Comparative genomics of cyclin-dependent kinases suggest co-evolution of the RNAP II C-terminal domain and CTD-directed CDKs
Guo, Zhenhua; Stiller, John W.
Background: Cyclin-dependent kinases (CDKs) are a large family of proteins that function in a variety of key regulatory pathways in eukaryotic cells, including control over the cell cycle and gene transcription. Among the most important and broadly studied of these roles is reversible phosphorylation of the C-terminal domain (CTD) of RNA polymerase II, part of a complex array of CTD/protein interactions that coordinate the RNAP II transcription cycle. The RNAP CTD is strongly conserved in some groups of eukaryotes, but highly degenerate or absent in others; the reasons for these differences in stabilizing selection on CTD structure are not clear. Given the importance of reversible phosphorylation for CTD-based transcription, the distribution and evolutionary history of CDKs may be a key to understanding differences in constraints on CTD structure; however, the origins and evolutionary relationships of CTD kinases have not been investigated thoroughly. Moreover, although the functions of most CDKs are reasonably well studied in mammals and yeasts, very little is known from most other eukaryotes. Results: Here we identify 123 CDK family members from animals, plants, yeasts, and four protists from which genome sequences have been completed, and 10 additional CDKs from incomplete genome sequences of organisms with known CTD sequences. Comparative genomic and phylogenetic analyses suggest that cell-cycle CDKs are present in all organisms sampled in this study. In contrast, no clear orthologs of transcription-related CDKs are identified in the most putatively ancestral eukaryotes, Trypanosoma or Giardia. Kinases involved in CTD phosphorylation, CDK7, CDK8 and CDK9, all are recovered as well-supported and distinct orthologous families, but their relationships to each other and other CDKs are not well-resolved. Significantly, clear orthologs of CDK7 and CDK8 are restricted to only those organisms belonging to groups in which the RNAP II CTD is strongly conserved. Conclusions: The apparent origins of CDK7 and CDK8, or at least their conservation as clearly recognizable orthologous families, correlate with strong stabilizing selection on RNAP II CTD structure. This suggests coevolution of the CTD and these CTD-directed CDKs. This observation is consistent with the hypothesis that CDK7 and CDK8 originated at about the same time that the CTD was canalized as the staging platform RNAP II transcription. Alternatively, extensive CTD phosphorylation may occur in only a subset of eukaryotes and, when present, this interaction results in greater stabilizing selection on both CTD and CDK sequences. Overall, our results suggest that transcription-related kinases originated after cell-cycle related CDKs, and became more evolutionarily and functionally diverse as transcriptional complexity increased. Originally published BMC Genomics, Vol. 5, No. 69, Sep 2004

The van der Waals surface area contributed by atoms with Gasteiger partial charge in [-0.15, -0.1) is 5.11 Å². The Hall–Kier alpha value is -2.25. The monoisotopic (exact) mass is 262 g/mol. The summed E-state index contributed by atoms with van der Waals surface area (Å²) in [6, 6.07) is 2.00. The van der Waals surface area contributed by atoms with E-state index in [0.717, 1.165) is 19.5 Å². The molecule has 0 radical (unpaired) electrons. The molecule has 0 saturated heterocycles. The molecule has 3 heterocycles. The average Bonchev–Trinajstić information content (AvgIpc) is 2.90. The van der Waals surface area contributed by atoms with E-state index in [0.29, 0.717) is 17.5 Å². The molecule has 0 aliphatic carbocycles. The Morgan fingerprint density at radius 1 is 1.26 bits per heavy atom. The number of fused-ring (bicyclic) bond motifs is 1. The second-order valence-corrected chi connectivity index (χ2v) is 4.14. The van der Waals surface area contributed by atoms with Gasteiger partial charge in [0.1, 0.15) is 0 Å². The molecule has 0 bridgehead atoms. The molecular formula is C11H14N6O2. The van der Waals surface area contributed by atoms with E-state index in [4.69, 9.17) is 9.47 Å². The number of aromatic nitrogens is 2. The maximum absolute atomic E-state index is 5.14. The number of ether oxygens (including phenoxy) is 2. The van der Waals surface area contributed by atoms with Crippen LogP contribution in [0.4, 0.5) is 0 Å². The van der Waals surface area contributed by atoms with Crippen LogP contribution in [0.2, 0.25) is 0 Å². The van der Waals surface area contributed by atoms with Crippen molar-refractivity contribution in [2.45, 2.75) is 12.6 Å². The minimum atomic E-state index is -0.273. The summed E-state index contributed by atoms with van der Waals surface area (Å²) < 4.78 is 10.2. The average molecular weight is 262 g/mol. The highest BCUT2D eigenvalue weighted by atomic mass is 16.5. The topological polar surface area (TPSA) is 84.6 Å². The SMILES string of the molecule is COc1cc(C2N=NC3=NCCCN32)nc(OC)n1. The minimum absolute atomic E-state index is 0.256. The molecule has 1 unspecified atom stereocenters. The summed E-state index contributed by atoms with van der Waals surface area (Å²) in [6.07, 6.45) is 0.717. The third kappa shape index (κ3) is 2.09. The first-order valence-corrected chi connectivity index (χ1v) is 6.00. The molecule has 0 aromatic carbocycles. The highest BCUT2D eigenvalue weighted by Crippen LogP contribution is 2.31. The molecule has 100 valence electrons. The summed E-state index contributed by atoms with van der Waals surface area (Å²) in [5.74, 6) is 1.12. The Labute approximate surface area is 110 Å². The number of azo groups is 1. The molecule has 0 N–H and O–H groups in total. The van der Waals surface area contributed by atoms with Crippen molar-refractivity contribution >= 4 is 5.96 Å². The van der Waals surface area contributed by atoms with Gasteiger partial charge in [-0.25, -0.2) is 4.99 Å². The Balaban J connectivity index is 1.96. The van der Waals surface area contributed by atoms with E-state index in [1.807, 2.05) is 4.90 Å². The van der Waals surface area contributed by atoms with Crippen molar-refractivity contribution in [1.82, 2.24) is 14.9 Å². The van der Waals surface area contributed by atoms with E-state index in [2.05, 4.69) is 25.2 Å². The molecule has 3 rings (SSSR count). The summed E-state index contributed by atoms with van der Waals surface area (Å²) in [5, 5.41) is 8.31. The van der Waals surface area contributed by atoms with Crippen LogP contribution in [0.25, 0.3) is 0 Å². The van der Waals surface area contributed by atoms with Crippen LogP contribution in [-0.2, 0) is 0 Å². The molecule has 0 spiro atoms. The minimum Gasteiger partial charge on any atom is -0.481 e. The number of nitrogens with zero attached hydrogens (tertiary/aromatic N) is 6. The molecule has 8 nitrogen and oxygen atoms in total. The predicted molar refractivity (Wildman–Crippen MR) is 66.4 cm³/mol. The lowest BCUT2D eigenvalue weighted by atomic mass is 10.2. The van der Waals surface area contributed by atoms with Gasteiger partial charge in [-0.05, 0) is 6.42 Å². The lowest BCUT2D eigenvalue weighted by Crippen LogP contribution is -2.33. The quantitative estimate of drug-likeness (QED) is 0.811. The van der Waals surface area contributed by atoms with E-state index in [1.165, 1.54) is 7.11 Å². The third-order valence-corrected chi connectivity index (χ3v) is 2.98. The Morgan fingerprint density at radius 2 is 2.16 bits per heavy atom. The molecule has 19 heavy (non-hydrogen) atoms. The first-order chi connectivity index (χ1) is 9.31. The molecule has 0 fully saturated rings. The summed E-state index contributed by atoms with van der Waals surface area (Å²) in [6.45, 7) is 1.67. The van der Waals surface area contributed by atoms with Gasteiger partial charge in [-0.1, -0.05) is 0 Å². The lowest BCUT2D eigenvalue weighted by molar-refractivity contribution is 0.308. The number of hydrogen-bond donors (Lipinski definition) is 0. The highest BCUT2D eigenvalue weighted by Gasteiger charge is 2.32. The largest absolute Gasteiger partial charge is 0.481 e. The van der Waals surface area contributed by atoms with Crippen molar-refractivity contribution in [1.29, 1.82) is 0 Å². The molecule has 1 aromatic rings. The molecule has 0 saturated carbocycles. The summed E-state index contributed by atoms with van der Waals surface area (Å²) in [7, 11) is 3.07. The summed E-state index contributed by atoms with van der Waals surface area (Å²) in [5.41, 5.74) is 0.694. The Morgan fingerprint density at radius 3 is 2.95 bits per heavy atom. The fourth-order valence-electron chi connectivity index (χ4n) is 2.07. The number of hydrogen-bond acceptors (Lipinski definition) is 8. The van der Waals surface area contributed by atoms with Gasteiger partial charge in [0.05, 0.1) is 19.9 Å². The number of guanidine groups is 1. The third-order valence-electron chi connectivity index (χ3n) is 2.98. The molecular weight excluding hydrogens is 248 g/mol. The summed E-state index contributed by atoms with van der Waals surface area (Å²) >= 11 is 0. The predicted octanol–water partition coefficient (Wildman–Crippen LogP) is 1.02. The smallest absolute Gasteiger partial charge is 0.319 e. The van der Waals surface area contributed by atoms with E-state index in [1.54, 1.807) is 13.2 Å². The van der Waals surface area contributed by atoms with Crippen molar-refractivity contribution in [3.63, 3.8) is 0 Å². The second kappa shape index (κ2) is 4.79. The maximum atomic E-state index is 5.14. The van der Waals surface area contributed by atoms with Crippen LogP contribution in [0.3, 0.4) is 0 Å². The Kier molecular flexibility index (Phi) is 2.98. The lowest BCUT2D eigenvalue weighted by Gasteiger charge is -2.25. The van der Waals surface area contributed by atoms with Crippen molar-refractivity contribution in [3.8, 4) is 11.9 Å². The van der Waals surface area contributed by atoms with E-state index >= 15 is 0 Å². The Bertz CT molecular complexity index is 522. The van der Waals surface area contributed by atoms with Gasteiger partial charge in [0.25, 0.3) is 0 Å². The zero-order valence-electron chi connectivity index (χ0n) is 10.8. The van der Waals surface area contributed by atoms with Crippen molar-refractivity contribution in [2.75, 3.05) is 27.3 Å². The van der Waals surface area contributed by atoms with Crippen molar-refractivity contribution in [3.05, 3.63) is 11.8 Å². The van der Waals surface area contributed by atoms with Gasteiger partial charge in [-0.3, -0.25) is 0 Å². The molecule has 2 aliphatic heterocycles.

Guo, Zhenhua, & Stiller, John W.. (September 2004). Comparative genomics of cyclin-dependent kinases suggest co-evolution of the RNAP II C-terminal domain and CTD-directed CDKs. BMC Genomics, (5:69), p.1-13. Retrieved from http://hdl.handle.net/10342/3293
Guo, Zhenhua, and Stiller, John W.. "Comparative genomics of cyclin-dependent kinases suggest co-evolution of the RNAP II C-terminal domain and CTD-directed CDKs". BMC Genomics. 5:69. (1-13.), September 2004. September 28, 2020. http://hdl.handle.net/10342/3293.
Guo, Zhenhua and Stiller, John W., "Comparative genomics of cyclin-dependent kinases suggest co-evolution of the RNAP II C-terminal domain and CTD-directed CDKs," BMC Genomics 5, no. 69 (September 2004), http://hdl.handle.net/10342/3293 (accessed September 28, 2020).
Guo, Zhenhua, Stiller, John W.. Comparative genomics of cyclin-dependent kinases suggest co-evolution of the RNAP II C-terminal domain and CTD-directed CDKs. BMC Genomics. September 2004; 5(69) 1-13. http://hdl.handle.net/10342/3293. Accessed September 28, 2020.
East Carolina University